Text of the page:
Innovation & CompetitivenessPublic Policy Issues

Senate Hearing Looks at Emerging Computing Technologies


A 29 September Senate Commerce, Science and Transportation Committee hearing looked at the challenges of securing U.S. leadership in emerging computing technologies, and highlighted the three technologies targeted in the recently passed CHIPS and Science Act of 2022 — artificial intelligence (AI), quantum information science (QIS) and distributed ledge technologies (DLT).

According to hearing organizers, applications in these fields have the potential and are beginning to transform not only computation but also the agriculture, healthcare, industrial, transportation, and national defense sectors, which will raise further social, ethical and legal implications.

Among the committee’s concerns are identifying follow-ups to the Chips and Science Act needed to: (1) meet the challenge of international competition; (2) leverage opportunities for collaboration between the government, academic and business sectors; and (3) build a diverse and inclusive workforce to meet growing demand.

Testimony was received from six witnesses, including three IEEE members:

  • Dr. Nancy Allbritton, Frank and Julie Jungers Dean College of Engineering Dean, University of Washington
  • Mr. Jack Clark, Co-Founder, Anthropic
  • Mr. William B. (Trey) Breckenridge III, Director of High Performance Computing, High Performance Computing Collaboratory (HPC2), Mississippi State University
  • Mr. Steve Lupien, Director of Center for Blockchain and Digital Initiatives, University of Wyoming, College of Business
  • Dr. Bob Sutor, Vice President, Corporate Development, ColdQuanta.
  • Dr. Henry Jones, Director of the Research Development and Scientific Entrepreneurship, The University of Southern Mississippi

Dr. Allbritton, an IEEE member, highlighted the research being done at the University of Washington and other institutions on quantum computing, but noted that “the lack of critical capabilities, primarily originating from the large cost of implementing and maintaining them, hampers our impact.”

Anthrophic co-founder Jack Clark focused on AI-related R&D and urged “the development of an experimental infrastructure at scale for the development and testing of artificial intelligence systems by academic and government users.”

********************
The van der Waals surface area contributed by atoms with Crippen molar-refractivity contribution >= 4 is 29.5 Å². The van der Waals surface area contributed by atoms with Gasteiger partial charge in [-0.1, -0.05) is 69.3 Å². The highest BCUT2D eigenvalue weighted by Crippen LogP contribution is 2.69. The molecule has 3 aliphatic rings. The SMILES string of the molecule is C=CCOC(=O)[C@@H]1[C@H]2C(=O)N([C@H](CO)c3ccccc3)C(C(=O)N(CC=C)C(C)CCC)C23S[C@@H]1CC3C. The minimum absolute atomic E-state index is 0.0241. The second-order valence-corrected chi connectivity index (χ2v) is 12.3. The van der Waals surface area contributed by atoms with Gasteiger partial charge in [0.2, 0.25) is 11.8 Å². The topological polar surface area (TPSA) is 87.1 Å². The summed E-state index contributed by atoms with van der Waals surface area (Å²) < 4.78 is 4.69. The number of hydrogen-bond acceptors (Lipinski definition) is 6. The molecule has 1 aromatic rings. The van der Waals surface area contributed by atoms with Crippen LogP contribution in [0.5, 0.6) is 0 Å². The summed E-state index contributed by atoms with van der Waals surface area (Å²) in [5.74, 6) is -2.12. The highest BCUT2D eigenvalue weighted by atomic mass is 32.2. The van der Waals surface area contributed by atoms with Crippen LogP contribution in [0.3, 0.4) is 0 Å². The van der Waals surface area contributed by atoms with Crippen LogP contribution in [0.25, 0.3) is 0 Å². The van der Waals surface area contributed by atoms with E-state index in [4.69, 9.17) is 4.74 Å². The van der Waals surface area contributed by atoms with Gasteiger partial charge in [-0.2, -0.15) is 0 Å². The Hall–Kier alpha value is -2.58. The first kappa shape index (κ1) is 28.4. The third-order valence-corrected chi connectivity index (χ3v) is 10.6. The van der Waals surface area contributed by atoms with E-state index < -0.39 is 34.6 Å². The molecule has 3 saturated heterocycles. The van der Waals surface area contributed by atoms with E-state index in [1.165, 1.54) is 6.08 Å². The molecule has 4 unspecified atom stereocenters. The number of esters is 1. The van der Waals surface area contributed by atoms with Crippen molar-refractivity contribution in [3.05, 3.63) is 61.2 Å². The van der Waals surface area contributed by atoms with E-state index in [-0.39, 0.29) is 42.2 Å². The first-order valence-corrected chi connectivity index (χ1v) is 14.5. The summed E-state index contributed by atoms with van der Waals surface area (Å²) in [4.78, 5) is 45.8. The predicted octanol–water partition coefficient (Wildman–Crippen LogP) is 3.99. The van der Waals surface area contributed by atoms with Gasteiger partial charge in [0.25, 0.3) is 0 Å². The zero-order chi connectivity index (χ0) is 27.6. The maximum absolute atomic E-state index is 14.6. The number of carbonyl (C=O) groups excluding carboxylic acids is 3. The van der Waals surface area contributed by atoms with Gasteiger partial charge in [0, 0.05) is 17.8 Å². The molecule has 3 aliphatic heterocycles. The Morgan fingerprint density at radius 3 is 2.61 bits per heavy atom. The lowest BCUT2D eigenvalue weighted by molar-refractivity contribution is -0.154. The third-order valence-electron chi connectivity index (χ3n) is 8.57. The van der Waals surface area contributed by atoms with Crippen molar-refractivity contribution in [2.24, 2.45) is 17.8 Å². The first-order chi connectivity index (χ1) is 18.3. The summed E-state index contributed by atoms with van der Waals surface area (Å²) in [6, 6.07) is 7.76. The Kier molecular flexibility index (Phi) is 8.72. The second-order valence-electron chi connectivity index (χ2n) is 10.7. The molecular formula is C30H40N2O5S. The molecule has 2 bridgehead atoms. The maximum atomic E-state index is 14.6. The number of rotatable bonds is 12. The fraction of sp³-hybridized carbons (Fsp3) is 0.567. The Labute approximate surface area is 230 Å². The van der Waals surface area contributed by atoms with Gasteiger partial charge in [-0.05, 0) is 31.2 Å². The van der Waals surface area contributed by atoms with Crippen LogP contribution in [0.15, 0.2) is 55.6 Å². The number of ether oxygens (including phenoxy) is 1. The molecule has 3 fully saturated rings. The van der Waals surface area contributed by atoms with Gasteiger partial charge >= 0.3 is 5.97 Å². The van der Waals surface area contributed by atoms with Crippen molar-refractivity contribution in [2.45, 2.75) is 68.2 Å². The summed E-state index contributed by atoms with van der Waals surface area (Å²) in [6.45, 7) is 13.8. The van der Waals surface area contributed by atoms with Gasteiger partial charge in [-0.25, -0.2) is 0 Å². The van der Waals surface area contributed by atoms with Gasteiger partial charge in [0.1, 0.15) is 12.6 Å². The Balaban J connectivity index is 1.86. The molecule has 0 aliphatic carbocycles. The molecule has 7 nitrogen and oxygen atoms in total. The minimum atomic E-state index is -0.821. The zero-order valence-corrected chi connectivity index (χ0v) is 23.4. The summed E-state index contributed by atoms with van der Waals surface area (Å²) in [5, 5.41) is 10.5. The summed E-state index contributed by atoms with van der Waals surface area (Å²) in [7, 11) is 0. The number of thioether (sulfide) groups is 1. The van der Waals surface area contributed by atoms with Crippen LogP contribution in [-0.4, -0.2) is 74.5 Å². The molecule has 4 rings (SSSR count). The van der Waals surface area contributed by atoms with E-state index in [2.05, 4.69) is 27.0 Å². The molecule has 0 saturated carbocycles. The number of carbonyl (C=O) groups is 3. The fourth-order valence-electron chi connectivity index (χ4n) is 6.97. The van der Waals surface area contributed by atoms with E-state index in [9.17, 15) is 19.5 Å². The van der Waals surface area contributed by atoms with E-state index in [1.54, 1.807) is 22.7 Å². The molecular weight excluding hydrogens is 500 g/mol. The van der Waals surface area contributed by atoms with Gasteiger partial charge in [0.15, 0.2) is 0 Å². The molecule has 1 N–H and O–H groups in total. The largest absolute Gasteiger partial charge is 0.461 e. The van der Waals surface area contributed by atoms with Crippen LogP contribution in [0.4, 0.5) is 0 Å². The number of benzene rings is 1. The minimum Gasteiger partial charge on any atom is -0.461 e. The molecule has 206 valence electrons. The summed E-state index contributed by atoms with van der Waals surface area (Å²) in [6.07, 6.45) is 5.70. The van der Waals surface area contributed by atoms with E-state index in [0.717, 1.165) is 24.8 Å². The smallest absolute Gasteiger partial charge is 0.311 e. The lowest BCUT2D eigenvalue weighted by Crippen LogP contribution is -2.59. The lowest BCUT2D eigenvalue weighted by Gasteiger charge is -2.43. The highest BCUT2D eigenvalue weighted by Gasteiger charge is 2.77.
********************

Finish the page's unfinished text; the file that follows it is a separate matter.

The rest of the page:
Trey Breckenridge, also an IEEE member, highlighted the work on high-performance computing being done at Mississippi State University and urged funding of the initiatives authorized in the Chips and Science Act. He noted that “We must utilize all the expertise that exists throughout the U.S. and grow the technology workforce, not just in existing U.S. technology centers but throughout the country.”

Bob Sutor, of ColdQuanta, highlighted that state of quantum computing technology and urged Congress to require “better procedural and program mechanisms to navigate the so-called ‘valley of death’ stage of development, where we have scattered investment in and development of the pieces without integration into deployed systems of record.”

Dr. Henry Jones, IEEE member and Director of Research Development and Scientific Entrepreneurship at the University of Southern Mississippi, urged the federal government to continue to accelerate its support for emerging computing technologies. He endorsed the creation of the new NSF Directorate for Technology, Innovation, and Partnerships, noted that important role that the federal EPSCOR program plays in creating research relationships that can lead to unexpected innovations, urged that the new regional “tech hubs” authorized by the Chips and Science Act be supported through the creation of aligned capital pipelines from angel to venture, and emphasized the need to improve STEM education in the early educational pipeline.

To watch the hearing or read the witness statements, go to:


IEEE-USA is an organizational unit of the Institute of Electrical and Electronics Engineers, Inc. (IEEE), created in 1973 to support the career and public policy interests of IEEE’s U.S. members. IEEE-USA is primarily supported by an annual assessment paid by U.S. IEEE Members.

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